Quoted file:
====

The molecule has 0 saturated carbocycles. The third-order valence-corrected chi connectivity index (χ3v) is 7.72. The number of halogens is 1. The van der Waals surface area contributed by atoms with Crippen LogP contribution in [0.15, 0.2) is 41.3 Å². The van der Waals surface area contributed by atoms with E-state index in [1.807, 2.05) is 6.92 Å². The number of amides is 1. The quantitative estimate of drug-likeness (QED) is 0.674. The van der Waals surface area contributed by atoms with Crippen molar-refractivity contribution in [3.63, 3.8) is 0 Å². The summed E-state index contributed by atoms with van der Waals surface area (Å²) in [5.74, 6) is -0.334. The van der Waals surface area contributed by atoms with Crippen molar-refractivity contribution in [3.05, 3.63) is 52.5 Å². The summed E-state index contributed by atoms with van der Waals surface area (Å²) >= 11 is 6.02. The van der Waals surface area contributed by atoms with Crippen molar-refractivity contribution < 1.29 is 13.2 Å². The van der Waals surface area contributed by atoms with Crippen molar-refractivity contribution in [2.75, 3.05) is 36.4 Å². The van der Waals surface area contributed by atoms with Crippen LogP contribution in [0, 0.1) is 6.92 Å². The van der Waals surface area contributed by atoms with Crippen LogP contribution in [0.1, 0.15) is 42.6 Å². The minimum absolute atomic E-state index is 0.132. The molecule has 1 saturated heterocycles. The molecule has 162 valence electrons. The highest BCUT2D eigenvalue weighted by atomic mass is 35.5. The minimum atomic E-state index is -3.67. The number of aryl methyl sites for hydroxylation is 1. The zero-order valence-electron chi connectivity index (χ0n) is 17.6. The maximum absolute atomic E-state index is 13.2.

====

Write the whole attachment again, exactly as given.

The molecule has 0 saturated carbocycles. The third-order valence-corrected chi connectivity index (χ3v) is 7.72. The number of halogens is 1. The van der Waals surface area contributed by atoms with Crippen LogP contribution in [0.15, 0.2) is 41.3 Å². The van der Waals surface area contributed by atoms with E-state index in [1.807, 2.05) is 6.92 Å². The number of amides is 1. The quantitative estimate of drug-likeness (QED) is 0.674. The van der Waals surface area contributed by atoms with Crippen molar-refractivity contribution in [3.63, 3.8) is 0 Å². The summed E-state index contributed by atoms with van der Waals surface area (Å²) in [5.74, 6) is -0.334. The van der Waals surface area contributed by atoms with Crippen molar-refractivity contribution in [3.05, 3.63) is 52.5 Å². The summed E-state index contributed by atoms with van der Waals surface area (Å²) >= 11 is 6.02. The van der Waals surface area contributed by atoms with Crippen molar-refractivity contribution < 1.29 is 13.2 Å². The van der Waals surface area contributed by atoms with Crippen molar-refractivity contribution in [2.75, 3.05) is 36.4 Å². The van der Waals surface area contributed by atoms with Crippen LogP contribution in [0, 0.1) is 6.92 Å². The van der Waals surface area contributed by atoms with Crippen LogP contribution in [0.1, 0.15) is 42.6 Å². The minimum absolute atomic E-state index is 0.132. The molecule has 1 saturated heterocycles. The molecule has 162 valence electrons. The highest BCUT2D eigenvalue weighted by atomic mass is 35.5. The minimum atomic E-state index is -3.67. The number of aryl methyl sites for hydroxylation is 1. The zero-order valence-electron chi connectivity index (χ0n) is 17.6. The maximum absolute atomic E-state index is 13.2.